The Internet of things or IoT ( Internet of things for short) focuses on the interconnection of everyday objects, such as light bulbs or household appliances, either with each other or with people.
Add this to the growing number of smartphones, tablets, computers, TV or radio stations and other items that use radio signals to communicate, and it is no wonder that the radio spectrum is becoming increasingly saturated.
This is where Lifi (light fidelity) technology comes into play. Lifi allows us to have a data connection through pulses, imperceptible to humans, which are emitted from any compatible light bulb and interpreted by a special receiver.
What is Lifi based on?
As mentioned above, the operating principle of this technology is based on LED bulbs controlled by a driver that encodes, either by turning the bulb on and off or by regulating the light intensity, the information to be transmitted. This signal is captured by a very sensitive optical sensor and then decoded.
The communication process is quite similar to that of Morse code.
Lifi uses orthogonal frequency division multiplexing (OFDM). In a nutshell, this technique is based on the division of a high-speed channel into several smaller ones, which allows the transmission of several “slower” signals on the original channel simultaneously. This allows information to be transmitted at high speed and occupying less space.
Most communication systems use OFDM, such as television (DVB-T), internet connections (Wi-FI and ADSL) or 4G mobile telephony.
The internet connection can be made via PLC(Power-line Communication) where the signal is transmitted through the power grid or via PoE(Power Over Ethernet) which transmits the power through the network cable itself.
Advantages of Lifi technology
Lifi stands out from technologies such as Wi-Fi in several decisive aspects such as transmission speed, absence of interference and security of the transmitted information.
Wi-Fi connection speed is typically up to 54Mbps (Mega bits per second) although there are techniques that allow reaching 1Gbps (Gigabit per second, where one Gigabit is equivalent to 1,000 Megabits). With Lifi, speeds of around 3Gbps per color are achieved, so with RGB LEDs a speed of 9Gbps would be obtained.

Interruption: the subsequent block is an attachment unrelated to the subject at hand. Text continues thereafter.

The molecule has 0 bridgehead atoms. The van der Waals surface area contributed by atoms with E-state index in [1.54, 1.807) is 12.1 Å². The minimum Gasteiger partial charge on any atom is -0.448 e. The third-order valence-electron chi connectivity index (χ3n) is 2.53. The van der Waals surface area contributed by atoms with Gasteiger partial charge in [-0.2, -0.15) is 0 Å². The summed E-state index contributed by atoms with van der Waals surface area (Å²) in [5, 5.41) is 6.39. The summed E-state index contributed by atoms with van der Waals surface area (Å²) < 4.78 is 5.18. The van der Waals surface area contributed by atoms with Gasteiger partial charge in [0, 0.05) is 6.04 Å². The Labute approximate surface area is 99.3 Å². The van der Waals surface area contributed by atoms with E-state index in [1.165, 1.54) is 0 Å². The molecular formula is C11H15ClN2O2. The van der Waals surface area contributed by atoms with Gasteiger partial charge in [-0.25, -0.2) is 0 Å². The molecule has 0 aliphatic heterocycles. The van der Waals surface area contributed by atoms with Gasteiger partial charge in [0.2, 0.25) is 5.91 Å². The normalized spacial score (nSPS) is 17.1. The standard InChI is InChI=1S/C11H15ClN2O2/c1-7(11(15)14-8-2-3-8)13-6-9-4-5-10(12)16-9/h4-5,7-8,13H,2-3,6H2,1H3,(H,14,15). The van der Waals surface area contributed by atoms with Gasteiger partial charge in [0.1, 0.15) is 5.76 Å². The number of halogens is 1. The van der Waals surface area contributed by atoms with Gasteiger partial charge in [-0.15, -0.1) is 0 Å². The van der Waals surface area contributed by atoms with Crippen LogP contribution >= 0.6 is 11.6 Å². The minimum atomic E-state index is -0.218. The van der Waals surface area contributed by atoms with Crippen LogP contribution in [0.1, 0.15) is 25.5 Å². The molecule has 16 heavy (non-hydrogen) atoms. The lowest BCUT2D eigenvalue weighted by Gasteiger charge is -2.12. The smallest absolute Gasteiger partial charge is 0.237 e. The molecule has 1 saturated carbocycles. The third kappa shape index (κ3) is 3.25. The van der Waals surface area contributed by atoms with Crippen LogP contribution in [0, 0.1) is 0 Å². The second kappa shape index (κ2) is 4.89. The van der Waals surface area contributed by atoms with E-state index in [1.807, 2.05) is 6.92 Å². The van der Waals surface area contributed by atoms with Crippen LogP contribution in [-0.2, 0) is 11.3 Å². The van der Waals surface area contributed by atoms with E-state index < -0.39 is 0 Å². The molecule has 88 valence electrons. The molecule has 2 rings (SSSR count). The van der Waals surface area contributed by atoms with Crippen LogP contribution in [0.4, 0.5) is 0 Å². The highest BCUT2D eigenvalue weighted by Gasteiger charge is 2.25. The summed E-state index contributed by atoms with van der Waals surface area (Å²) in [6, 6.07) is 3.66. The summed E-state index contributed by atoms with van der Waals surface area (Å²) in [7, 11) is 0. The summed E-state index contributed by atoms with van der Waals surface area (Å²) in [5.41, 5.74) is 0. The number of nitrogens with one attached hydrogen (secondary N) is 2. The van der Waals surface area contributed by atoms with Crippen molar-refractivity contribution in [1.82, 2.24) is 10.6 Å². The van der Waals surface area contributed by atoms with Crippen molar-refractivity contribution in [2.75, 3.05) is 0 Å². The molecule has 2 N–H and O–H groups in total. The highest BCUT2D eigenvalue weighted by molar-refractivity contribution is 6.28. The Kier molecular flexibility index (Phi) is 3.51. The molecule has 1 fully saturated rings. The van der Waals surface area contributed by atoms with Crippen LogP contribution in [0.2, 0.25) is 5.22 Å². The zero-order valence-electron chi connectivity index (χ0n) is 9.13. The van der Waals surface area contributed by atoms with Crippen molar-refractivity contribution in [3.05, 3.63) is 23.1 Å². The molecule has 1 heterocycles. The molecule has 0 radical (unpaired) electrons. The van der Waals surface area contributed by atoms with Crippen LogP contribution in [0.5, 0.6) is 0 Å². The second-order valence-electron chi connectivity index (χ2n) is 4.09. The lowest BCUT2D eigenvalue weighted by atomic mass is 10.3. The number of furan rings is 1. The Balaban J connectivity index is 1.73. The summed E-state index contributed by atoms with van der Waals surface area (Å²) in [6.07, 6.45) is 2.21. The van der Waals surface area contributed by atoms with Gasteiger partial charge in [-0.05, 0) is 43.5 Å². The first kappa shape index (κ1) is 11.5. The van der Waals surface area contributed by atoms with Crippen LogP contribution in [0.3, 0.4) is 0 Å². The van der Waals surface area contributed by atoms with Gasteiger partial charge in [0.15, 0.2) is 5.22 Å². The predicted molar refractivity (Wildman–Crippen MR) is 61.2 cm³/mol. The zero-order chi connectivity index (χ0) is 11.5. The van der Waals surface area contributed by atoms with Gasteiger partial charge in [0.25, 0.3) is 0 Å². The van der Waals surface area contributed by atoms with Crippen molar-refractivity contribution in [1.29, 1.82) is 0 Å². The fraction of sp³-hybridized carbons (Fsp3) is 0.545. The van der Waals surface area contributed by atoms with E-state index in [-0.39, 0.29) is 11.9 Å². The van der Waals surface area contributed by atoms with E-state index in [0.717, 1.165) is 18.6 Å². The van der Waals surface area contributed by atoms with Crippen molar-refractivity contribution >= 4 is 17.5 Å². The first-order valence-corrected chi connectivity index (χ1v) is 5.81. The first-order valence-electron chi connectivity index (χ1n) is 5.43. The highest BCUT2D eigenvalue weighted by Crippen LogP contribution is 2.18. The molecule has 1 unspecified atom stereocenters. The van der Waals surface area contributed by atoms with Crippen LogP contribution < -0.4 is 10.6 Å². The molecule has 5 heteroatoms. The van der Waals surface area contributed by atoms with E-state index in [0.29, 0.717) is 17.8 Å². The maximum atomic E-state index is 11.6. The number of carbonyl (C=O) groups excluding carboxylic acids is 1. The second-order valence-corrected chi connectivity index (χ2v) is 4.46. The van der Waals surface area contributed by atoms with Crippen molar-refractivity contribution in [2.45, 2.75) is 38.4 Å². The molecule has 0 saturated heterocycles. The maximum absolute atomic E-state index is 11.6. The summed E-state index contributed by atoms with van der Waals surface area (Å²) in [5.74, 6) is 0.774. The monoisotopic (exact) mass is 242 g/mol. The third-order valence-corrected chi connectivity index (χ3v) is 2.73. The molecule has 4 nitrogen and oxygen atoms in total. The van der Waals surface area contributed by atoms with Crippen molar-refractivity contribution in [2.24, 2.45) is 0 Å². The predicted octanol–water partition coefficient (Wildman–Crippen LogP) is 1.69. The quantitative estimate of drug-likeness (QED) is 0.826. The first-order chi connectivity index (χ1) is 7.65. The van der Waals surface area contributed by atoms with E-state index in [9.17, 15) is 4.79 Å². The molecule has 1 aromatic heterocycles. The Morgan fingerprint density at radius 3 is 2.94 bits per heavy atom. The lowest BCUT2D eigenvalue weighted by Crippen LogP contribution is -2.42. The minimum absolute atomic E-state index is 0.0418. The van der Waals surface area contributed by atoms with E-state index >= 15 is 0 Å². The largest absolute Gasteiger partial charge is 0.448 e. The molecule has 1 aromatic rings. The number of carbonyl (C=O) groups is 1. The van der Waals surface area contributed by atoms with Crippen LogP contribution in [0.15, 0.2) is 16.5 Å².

Wi-Fi technology uses radio frequencies that can produce electromagnetic interference. These interfere with the proper functioning of other electronics and can be potentially dangerous in airplanes, nuclear power plants or gas plants. Lifi uses light that is naturally harmless and does not generate any electromagnetic interference.
Radio waves propagate through ceilings and walls but light does not. A hacker can connect to our Wi-Fi network from outside the building and extract information from computer equipment on the network. The information transmitted by Lifi is only accessible where the light shines.
Lifi in everyday life
There is still a long way to go before we can enjoy compatible devices in our daily lives. The main handicap of this technology, indeed of any new technology, is the high cost of the transmission equipment and the fact that it is also not cheap to have to wire every light bulb via Ethernet. Finally, it is necessary to reduce the size of the transceivers so that they can be integrated into smartphones or tablets.
Even so, we must remember that the internet speed is limited by the service offered by the provider and that at the moment it does not usually exceed 300Mbps. So, as long as the speed of the internet access itself is slower than the Lifi itself, this technology is not viable, and we could even say that it is not necessary, at present.
Although the applications of Lifi in society are yet to come, there is no doubt that it is a revolution in wireless communications and offers a ubiquitous connection path that will be essential for the development of the IoT. Until data transmissions through light become a reality, from Ledkia we will continue working on what we do best, offering you a wide range of LED lighting products with the best price and quality.